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Published: 2011/01/17
by Brian Robbins

Gregg Allman
Low Country Blues

Rounder Records

There was a part of me – that usually-ignored part that occasionally tries to get my attention with cries of “Be professional! Be objective! Don’t get caught up in the emotion of the moment!” – that wanted to forget the backstory behind Gregg Allman’s new solo album, Low Country Blues.

That’s right: I tried not to think about the fact that Allman was battling Hepatitis C during the recording of the album. And I didn’t want to get hung up on the knowledge that when he laid down the vocals on the album opener “Floating Bridge”, it was months before the liver transplant that eventually saved his life. And I attempted not to play and re-play that track, listening to that boneyard rhythm section, the no-frills piano, the ghostly guitars, and the singer testifying about the muddy water that filled his insides and wondering if he lived – or if he’s telling us about it from the other side.

And I really, really tried not to dwell on the fact that when Gregg Allman cut that track, there was no guarantee that he was going to live to hear the finished album.

But I failed. There was no denying it: Low Country Blues stands on its own hind legs as a mighty fine piece of work, but knowing what was going down with Allman at the time of the sessions makes it all the more powerful. Talk about your true grit – this is the real shit.

Nobody could ever take the place of the late, great producer Tom Dowd when it comes to that just-right combination of freedom and control that so brilliantly captured Gregg and his fellow Allman Brothers through the years. But T Bone Burnett pulls it off in his own way, giving Allman both a vintage-sounding sonic palette to work with and bringing in some killer players to get the job done. (It’s no surprise that Mac “Dr. John” Rebennack and Doyle Bramhall II turn in brilliant performances on piano and guitar, respectively, but it’s the rhythm section of drummer Jay Bellerose and Dennis Crouch’s acoustic bass that solidifies things, providing a foundation that spans the gamut from making you want to pull the covers tighter around you to throwing them aside and simply shaking your ass.)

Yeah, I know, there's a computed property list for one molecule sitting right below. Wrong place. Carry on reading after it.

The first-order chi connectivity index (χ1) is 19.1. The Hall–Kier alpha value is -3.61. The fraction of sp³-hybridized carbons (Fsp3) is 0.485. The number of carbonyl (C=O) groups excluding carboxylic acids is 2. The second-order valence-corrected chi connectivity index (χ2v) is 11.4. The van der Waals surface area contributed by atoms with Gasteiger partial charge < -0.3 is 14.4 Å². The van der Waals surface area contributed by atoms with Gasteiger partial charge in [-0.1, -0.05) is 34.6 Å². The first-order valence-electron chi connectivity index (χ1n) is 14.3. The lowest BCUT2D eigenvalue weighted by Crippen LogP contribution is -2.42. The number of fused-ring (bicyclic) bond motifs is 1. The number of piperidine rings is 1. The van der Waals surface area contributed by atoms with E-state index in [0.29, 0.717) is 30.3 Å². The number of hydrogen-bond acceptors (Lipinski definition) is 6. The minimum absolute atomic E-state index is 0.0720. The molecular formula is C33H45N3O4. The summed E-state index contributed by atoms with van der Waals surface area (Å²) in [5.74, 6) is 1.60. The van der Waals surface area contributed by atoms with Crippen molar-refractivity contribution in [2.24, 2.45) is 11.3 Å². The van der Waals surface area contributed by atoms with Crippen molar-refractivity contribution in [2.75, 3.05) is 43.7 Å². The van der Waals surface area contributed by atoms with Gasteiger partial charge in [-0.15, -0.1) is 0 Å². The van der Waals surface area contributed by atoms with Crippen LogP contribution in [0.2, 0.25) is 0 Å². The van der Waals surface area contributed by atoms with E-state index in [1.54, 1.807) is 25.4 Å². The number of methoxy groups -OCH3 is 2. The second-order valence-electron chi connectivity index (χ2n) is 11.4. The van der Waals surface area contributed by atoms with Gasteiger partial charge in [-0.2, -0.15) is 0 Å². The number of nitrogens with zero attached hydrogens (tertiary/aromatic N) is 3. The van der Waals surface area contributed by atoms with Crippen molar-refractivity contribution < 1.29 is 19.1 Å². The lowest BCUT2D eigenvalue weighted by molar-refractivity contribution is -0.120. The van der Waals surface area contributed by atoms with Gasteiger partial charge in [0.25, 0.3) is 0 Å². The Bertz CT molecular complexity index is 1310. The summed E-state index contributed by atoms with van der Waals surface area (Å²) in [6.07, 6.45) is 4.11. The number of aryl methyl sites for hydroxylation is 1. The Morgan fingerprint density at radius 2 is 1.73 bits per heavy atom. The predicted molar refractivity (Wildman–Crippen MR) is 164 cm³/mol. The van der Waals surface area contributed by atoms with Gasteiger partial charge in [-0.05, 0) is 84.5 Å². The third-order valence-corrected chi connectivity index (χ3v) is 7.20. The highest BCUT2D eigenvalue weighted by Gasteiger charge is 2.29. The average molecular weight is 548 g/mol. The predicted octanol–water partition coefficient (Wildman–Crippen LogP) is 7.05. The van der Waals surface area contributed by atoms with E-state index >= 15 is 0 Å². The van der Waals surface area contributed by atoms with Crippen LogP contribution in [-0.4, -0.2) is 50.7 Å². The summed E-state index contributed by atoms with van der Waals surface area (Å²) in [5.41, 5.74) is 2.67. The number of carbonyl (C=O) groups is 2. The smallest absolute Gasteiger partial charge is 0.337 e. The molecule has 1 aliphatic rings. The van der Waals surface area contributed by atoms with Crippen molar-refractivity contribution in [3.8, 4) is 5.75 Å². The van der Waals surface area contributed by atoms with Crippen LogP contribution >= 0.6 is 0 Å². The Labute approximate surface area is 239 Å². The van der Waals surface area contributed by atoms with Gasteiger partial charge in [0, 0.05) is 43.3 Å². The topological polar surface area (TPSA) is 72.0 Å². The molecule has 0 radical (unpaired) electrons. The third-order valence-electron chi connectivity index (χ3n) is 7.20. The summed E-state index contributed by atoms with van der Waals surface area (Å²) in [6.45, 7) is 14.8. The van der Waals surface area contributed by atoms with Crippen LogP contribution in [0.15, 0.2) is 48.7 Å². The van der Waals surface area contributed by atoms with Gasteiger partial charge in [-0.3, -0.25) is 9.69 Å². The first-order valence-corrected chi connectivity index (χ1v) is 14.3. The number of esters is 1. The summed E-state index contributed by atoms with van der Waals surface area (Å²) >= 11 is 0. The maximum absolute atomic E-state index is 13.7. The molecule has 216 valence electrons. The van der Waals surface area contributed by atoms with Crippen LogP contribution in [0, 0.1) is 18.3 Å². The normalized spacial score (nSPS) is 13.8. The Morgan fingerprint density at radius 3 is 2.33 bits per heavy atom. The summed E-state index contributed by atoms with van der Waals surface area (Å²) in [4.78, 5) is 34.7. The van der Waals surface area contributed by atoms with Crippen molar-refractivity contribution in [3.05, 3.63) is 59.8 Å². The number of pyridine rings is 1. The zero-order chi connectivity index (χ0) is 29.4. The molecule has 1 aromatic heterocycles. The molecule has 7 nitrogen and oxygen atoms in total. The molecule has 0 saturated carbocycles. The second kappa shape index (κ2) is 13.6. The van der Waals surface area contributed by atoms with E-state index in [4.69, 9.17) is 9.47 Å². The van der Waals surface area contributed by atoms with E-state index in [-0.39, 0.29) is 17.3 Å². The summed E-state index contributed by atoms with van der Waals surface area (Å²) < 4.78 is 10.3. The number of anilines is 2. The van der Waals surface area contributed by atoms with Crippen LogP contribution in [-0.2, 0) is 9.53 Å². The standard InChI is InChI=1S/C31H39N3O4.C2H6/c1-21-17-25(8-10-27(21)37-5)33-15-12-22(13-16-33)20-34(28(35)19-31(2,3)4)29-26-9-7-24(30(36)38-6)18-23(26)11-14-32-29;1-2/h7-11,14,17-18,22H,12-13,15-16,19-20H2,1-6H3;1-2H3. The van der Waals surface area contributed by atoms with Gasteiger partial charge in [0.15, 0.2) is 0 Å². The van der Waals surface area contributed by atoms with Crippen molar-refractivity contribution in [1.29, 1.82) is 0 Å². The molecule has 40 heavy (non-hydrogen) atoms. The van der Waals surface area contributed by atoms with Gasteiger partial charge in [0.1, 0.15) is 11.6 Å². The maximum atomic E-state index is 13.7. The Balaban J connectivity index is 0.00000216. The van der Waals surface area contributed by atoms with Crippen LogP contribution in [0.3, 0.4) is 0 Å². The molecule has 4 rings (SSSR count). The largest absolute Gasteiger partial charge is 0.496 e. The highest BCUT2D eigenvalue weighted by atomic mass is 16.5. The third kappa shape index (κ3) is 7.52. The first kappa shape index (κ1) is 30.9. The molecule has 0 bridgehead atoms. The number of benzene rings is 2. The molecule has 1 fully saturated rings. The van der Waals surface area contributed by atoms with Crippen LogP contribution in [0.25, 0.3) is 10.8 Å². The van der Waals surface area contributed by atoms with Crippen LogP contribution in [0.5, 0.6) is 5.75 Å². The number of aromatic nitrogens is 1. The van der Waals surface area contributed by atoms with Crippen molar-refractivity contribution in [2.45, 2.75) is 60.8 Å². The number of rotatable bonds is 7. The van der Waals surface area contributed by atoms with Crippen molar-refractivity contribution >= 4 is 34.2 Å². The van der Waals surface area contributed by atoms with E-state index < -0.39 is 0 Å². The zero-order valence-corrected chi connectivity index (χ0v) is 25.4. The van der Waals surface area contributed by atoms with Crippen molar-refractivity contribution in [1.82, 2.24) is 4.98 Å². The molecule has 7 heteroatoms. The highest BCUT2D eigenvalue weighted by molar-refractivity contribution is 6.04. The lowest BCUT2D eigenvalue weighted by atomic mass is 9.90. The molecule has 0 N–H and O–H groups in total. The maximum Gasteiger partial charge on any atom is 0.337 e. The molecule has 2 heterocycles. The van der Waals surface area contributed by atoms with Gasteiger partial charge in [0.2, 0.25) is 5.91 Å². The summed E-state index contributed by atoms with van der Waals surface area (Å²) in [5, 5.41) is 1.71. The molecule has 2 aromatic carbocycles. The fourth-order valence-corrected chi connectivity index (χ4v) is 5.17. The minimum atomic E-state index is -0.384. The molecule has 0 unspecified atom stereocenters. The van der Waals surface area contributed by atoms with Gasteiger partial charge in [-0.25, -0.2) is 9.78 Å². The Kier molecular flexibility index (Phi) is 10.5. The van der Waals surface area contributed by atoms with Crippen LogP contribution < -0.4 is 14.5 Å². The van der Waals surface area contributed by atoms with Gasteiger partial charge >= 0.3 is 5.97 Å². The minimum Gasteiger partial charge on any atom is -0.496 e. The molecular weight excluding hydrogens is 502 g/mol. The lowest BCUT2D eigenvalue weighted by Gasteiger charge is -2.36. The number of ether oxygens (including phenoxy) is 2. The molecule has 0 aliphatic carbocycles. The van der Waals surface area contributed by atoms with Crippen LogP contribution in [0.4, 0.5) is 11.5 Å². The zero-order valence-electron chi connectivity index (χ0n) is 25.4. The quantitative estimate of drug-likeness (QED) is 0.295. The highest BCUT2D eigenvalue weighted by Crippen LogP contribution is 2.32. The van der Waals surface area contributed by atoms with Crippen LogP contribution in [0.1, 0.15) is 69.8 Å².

Allman is totally comfortable in the setting arranged by Burnett, with the album sounding raw and spontaneous. He digs in and lets it fly on everything from the big and powerful Ray Charles-style arrangements of tunes such as “Blind Man” and “Tears, Tears, Tears” to the stripped-down-and-chugging grease of “I Believe I’ll Go back Home” and Muddy Waters’ “I Can’t Be Satisfied”.

Low Country Blues is a collection of covers for the most part; the one exception being “Just Another Rider”, penned by Allman and Warren Haynes. The fact that it nestles in nicely with songs from the likes of Bobby “Blue” Bland, Skip James, Otis Rush, Junior Wells, and B.B. King is both a testament to the solidness of “Just Another Rider” as a piece of music and Allman’s ability to nail the soul of the album’s other cuts.

The bottom line is, Gregg Allman – even though he was only 22 years old at the time – sounded like a road-worn-dues-paid-seen-and-done-it-all veteran blues master back when he laid into the vocal on “It’s Not My Cross To Bear” on the first side of the Allman Brothers’ debut album.

Low Country Blues is the work of a man who’s become what he sounded like 42 years ago.

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